Wednesday, September 26, 2012

Ladies Aid

It's Wednesday and the German Ladies Aid is meeting at my home today...
I want to be sure and have everything in tip-top shape,
that Mildred is such a snoop you know.
Only my favorite recipe for coffee cake with the freshest ingredients will do for this group.
Betty will be trying to get a look at my recipe but she isn't going to get it!
 (It's 1937...she's not likely to find it here on our blog is she?)

Quick Fruit Filled Coffee Cake
1/2 cup butter
1 cup granulated sugar
2 cups all-purpose flour
2 tsp. baking powder
1 egg in one cup measure with enough milk to fill
1 tsp. vanilla
1 can (any kind) of fruit pie filling
1/2 cup butter
1 cup granulated sugar
1 cup all-purpose flour
Cream butter and sugar until soft. Add dry ingredients. Mix in egg/milk and vanilla. Pour in greased 9x13 inch pan. Cover with 1 can fruit pie filling. Top with crumb mixture topping. Bake at 350 degrees for 50 minutes. (Blueberry tastes extra good!)
While my coffee cake is baking we'll hold our meeting.
There's new officers to elect and fundraisers to decide upon.
But it's after the meeting and during lunch...

 that we get to gossip and
discuss where the best place is to get your hair done in town...
and the newest styles in hats.
 I wonder if Edith knew that the blouse she was wearing was all wrong for that skirt?


Friday, September 21, 2012

Household Hints

"Saturday Cleaning"
was a ritual at our house....
If you had anything you wanted to do
you had better get some cleaning done first!!

Have I carried on that tradition?
Heaven's NO!
I have to be pretty bored 
to pick up a dust cloth on Saturday
(or any other day of the week!)
Dusting was always my weekly job...

and now dusting is an annual job at my house:)!

Since tomorrow's Saturday
and this wonderful cool weather 
reminds me of Fall Cleaning,
I thought you might

Some household tips from
 The Ladies' Guild
Of The
Ebenezer Presbyterian Church
Lennox, S. Dak.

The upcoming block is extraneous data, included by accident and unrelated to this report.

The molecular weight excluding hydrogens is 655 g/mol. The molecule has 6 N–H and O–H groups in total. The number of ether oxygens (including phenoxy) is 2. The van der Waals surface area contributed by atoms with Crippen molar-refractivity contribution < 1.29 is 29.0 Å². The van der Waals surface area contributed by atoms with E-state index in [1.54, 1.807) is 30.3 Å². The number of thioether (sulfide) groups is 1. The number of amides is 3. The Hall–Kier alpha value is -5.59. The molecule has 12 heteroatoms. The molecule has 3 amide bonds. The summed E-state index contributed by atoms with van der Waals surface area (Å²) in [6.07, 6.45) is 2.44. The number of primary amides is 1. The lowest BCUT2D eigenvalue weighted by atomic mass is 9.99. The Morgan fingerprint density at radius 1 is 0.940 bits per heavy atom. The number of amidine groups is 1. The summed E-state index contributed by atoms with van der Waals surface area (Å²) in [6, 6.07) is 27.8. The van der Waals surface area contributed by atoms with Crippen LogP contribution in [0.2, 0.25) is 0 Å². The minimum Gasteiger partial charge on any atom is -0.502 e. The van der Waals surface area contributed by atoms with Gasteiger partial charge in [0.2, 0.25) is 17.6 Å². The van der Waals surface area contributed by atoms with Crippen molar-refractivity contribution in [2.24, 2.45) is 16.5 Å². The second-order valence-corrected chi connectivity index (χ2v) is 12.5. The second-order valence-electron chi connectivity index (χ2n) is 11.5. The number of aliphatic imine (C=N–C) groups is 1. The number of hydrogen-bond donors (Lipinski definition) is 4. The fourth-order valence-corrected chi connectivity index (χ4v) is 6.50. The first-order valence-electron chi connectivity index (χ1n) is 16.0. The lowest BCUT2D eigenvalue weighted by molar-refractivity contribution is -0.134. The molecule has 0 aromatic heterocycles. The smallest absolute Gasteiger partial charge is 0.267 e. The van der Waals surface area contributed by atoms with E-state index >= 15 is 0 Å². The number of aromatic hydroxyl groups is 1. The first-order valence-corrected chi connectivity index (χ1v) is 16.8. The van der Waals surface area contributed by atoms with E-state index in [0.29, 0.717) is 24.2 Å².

Published 1949

"When washing windows, put a few drops of kerosene
in your water, and they'll shine beautifully."

"Clean silverware by rubbing with a raw 
potato dipped in soda."

"A little glycerin added to the rinse water
 will keep baby's woolens soft and fluffy."

"Put aspirin in the water of your cut flowers
and they will stay fresh longer."

Before starting out on a dress buying tour,
slip a "waterwave" net cap into your purse.
Don it before plunging into the "pulling-on-and-off" ordeal 
and you will leave the shop
 quite as neatly groomed as when you left home.

all good tips then
and now!

Tomorrow let's 
grab our caps and gloves
and go dress shopping!!

Wednesday, September 19, 2012

flour sack towels

When my grandmother needed a break from her daily chores she would sit down in her big wooden rocker and do her stitching, which usually meant mending shirts or darning socks. But it was when she was doing embroidery that got my attention. I loved all the pretty colored threads and the tiny stitches she was making.
It was this grandmother, who had the patience of Job, that taught my sister and I how to cross stitch on flour sack towels.
Up until 1950, food items such as flour, sugar, cornmeal, and chicken feed were packaged in tightly woven 50-100 pound cotton sacks. During the depression, between 1929 and the late 1930's, everything was hard to come by. Frugal housewives would re-use these cotton sacks and make them into clothing, toys, quilts, curtains, pillowcases, and of course, dish towels.